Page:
Instead, that crescendo is given to lowlight Miranda Tate.  Her death at the end of this movie serves as a fitting crescendo to her character; just awful.  I thought her relationship with Bruce Wayne was necessary, to lull him into a slumber over her, and also to secure Bane’s grabbing of the core, but other than that, I found her character annoying and unnecessary.  And her death is the kind of death you see in a 4th grade Shakespeare play, not a multi-million dollar blockbuster!
Another highlight is Anne Hathaway as Cat Woman.  She is a drink of cool, fresh water compared to the Michelle Phifer version (think crazy cat lady but not old).  Hathaway is able to channel the slightly off kilter nature of Cat Woman into a masterful performance where she can be a sweet, innocent girl and turn on a dime into a feral, cold-blooded thief/ninja.  Great performance and a great character that everyone was happy ended up with Batman at the end of the movie. 
Batman himself, the venerable Bruce Wayne, is at times belabored, but is very consistent and delivers a solid performance to finish up the three movies.  I say it is not as strong as his Batman Begins performance, but its close enough to not notice a major drop-off.  His heroic tendencies have diminished due to the nature of his villain status amongst Gotham, but are revived by the last highlight, Detective Blake, played by Joseph Gordon-Levitt (who is slowly climbing the charts on my short list of favorite actors).  Gordon-Levitt is super cool as Blake and comes across as the heir apparent to Batman as the cavalier defender of the common good (Robin movie forthcoming?).  He fills in gaps which Bruce Wayne use to occupy and only gets cooler and more awesome as the movie goes on.  I’d talk more, but this is getting to be too long.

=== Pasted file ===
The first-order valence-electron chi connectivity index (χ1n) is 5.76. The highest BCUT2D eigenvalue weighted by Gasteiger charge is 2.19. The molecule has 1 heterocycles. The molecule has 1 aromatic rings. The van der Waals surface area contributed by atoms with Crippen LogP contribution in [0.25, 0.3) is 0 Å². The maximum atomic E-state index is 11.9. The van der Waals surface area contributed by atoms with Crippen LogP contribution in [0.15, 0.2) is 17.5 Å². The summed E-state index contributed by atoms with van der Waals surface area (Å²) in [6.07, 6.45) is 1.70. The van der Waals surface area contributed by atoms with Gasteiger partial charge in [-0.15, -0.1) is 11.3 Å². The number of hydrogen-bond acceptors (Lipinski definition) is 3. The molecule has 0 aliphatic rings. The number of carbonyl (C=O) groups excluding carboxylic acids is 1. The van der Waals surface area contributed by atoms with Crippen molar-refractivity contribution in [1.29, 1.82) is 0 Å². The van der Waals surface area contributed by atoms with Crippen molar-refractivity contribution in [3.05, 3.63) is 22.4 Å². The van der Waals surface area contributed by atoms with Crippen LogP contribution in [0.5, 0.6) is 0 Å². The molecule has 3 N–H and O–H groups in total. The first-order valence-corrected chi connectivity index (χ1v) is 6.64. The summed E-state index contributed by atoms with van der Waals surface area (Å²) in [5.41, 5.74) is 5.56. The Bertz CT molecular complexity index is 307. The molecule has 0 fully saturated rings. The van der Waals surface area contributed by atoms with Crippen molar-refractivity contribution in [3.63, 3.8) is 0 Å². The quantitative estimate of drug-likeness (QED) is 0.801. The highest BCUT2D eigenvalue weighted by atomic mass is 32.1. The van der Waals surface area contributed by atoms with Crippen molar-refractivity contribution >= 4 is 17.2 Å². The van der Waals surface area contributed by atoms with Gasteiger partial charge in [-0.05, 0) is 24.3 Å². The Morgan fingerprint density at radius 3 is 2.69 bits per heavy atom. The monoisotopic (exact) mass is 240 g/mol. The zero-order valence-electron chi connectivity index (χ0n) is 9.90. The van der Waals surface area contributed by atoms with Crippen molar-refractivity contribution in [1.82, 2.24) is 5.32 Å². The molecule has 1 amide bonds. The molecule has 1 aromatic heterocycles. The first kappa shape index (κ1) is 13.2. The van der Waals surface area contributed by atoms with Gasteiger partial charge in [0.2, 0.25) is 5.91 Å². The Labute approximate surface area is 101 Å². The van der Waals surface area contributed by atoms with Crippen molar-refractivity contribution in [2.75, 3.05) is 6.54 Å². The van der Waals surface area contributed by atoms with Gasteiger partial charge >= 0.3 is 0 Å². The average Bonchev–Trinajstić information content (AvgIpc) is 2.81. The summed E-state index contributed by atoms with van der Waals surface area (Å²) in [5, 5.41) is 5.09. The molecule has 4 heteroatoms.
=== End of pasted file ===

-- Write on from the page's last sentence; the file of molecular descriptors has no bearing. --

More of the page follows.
A lot of the real feeling and human element enters this film through the two new characters added to the good side; Cat Woman and Detective Blake. 
Hathaway’s character, Selina Kyle, grew up a troubled youth that got to where she was by stealing and thievery, despite her rich upbringing.  At first, she is indifferent to the suffering and chaos brought on by Bane, expressing to Bruce Wayne that she wants to see the city burn and the rich to fall.  She does not change her tune, only helping Batman when he reveals that he can get her the “Clean Slate” program to get rid of her criminal record.  You get the impression that despite her vicious streak, Selina desires to start a life over that is free of crime and the stealing that has consumed her since adolescence.